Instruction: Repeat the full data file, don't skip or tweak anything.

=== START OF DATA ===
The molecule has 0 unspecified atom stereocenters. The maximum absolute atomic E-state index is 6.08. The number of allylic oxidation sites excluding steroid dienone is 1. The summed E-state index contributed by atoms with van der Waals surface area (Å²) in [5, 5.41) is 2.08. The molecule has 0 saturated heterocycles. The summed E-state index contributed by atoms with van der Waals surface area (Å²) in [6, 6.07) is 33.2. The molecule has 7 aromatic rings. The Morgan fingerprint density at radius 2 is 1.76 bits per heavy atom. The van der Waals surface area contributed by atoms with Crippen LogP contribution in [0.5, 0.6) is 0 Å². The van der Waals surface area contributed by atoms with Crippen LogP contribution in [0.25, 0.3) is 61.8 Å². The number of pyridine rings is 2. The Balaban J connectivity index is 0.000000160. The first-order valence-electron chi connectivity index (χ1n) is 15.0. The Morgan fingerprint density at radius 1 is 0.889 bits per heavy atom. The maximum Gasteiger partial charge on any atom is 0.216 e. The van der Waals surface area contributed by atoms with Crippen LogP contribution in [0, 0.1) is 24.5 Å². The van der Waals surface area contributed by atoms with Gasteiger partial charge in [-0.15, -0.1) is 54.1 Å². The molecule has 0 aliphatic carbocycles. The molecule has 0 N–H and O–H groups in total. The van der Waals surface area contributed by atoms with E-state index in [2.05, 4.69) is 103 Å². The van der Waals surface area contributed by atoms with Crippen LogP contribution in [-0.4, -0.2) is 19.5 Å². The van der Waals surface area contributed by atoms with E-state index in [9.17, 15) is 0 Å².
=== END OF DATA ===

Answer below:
The molecule has 0 unspecified atom stereocenters. The maximum absolute atomic E-state index is 6.08. The number of allylic oxidation sites excluding steroid dienone is 1. The summed E-state index contributed by atoms with van der Waals surface area (Å²) in [5, 5.41) is 2.08. The molecule has 0 saturated heterocycles. The summed E-state index contributed by atoms with van der Waals surface area (Å²) in [6, 6.07) is 33.2. The molecule has 7 aromatic rings. The Morgan fingerprint density at radius 2 is 1.76 bits per heavy atom. The van der Waals surface area contributed by atoms with Crippen LogP contribution in [0.5, 0.6) is 0 Å². The van der Waals surface area contributed by atoms with Crippen LogP contribution in [0.25, 0.3) is 61.8 Å². The number of pyridine rings is 2. The Balaban J connectivity index is 0.000000160. The first-order valence-electron chi connectivity index (χ1n) is 15.0. The Morgan fingerprint density at radius 1 is 0.889 bits per heavy atom. The maximum Gasteiger partial charge on any atom is 0.216 e. The van der Waals surface area contributed by atoms with Crippen LogP contribution in [0, 0.1) is 24.5 Å². The van der Waals surface area contributed by atoms with Gasteiger partial charge in [-0.15, -0.1) is 54.1 Å². The molecule has 0 aliphatic carbocycles. The molecule has 0 N–H and O–H groups in total. The van der Waals surface area contributed by atoms with E-state index in [2.05, 4.69) is 103 Å². The van der Waals surface area contributed by atoms with Crippen LogP contribution in [-0.4, -0.2) is 19.5 Å². The van der Waals surface area contributed by atoms with E-state index in [9.17, 15) is 0 Å².